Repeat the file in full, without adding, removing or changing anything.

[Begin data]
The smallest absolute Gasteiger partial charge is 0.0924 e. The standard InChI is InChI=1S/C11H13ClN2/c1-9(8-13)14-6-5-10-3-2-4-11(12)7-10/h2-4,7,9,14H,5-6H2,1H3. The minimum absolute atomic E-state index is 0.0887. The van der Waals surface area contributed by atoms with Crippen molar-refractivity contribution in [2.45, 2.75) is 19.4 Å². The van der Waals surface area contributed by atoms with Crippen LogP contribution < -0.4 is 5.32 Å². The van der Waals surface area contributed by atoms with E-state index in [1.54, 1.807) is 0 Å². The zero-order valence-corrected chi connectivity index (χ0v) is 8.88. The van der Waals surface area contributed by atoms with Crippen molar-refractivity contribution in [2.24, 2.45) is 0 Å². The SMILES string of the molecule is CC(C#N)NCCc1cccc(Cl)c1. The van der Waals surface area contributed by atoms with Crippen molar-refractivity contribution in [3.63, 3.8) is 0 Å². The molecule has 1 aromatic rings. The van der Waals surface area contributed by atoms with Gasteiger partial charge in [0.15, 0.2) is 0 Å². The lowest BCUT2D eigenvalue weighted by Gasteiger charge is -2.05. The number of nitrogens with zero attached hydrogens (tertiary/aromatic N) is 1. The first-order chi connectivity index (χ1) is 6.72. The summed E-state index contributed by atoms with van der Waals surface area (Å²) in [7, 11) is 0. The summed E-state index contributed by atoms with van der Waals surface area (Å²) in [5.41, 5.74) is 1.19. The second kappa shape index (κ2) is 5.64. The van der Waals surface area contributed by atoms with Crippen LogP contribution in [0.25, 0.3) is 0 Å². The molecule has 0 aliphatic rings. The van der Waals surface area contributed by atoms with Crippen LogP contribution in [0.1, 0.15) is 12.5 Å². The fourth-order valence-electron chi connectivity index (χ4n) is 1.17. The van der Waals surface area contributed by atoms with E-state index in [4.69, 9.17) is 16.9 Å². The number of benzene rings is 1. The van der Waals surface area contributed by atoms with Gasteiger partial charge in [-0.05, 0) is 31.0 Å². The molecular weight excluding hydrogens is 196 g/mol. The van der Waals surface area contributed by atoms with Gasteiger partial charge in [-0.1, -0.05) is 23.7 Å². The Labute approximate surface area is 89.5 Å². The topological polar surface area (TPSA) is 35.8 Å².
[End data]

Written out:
The smallest absolute Gasteiger partial charge is 0.0924 e. The standard InChI is InChI=1S/C11H13ClN2/c1-9(8-13)14-6-5-10-3-2-4-11(12)7-10/h2-4,7,9,14H,5-6H2,1H3. The minimum absolute atomic E-state index is 0.0887. The van der Waals surface area contributed by atoms with Crippen molar-refractivity contribution in [2.45, 2.75) is 19.4 Å². The van der Waals surface area contributed by atoms with Crippen LogP contribution < -0.4 is 5.32 Å². The van der Waals surface area contributed by atoms with E-state index in [1.54, 1.807) is 0 Å². The zero-order valence-corrected chi connectivity index (χ0v) is 8.88. The van der Waals surface area contributed by atoms with Crippen molar-refractivity contribution in [2.24, 2.45) is 0 Å². The SMILES string of the molecule is CC(C#N)NCCc1cccc(Cl)c1. The van der Waals surface area contributed by atoms with Crippen molar-refractivity contribution in [3.63, 3.8) is 0 Å². The molecule has 1 aromatic rings. The van der Waals surface area contributed by atoms with Gasteiger partial charge in [0.15, 0.2) is 0 Å². The lowest BCUT2D eigenvalue weighted by Gasteiger charge is -2.05. The number of nitrogens with zero attached hydrogens (tertiary/aromatic N) is 1. The first-order chi connectivity index (χ1) is 6.72. The summed E-state index contributed by atoms with van der Waals surface area (Å²) in [7, 11) is 0. The summed E-state index contributed by atoms with van der Waals surface area (Å²) in [5.41, 5.74) is 1.19. The second kappa shape index (κ2) is 5.64. The van der Waals surface area contributed by atoms with Crippen LogP contribution in [0.25, 0.3) is 0 Å². The molecule has 0 aliphatic rings. The van der Waals surface area contributed by atoms with Crippen LogP contribution in [0.1, 0.15) is 12.5 Å². The fourth-order valence-electron chi connectivity index (χ4n) is 1.17. The van der Waals surface area contributed by atoms with E-state index in [4.69, 9.17) is 16.9 Å². The number of benzene rings is 1. The van der Waals surface area contributed by atoms with Gasteiger partial charge in [-0.05, 0) is 31.0 Å². The molecular weight excluding hydrogens is 196 g/mol. The van der Waals surface area contributed by atoms with Gasteiger partial charge in [-0.1, -0.05) is 23.7 Å². The Labute approximate surface area is 89.5 Å². The topological polar surface area (TPSA) is 35.8 Å².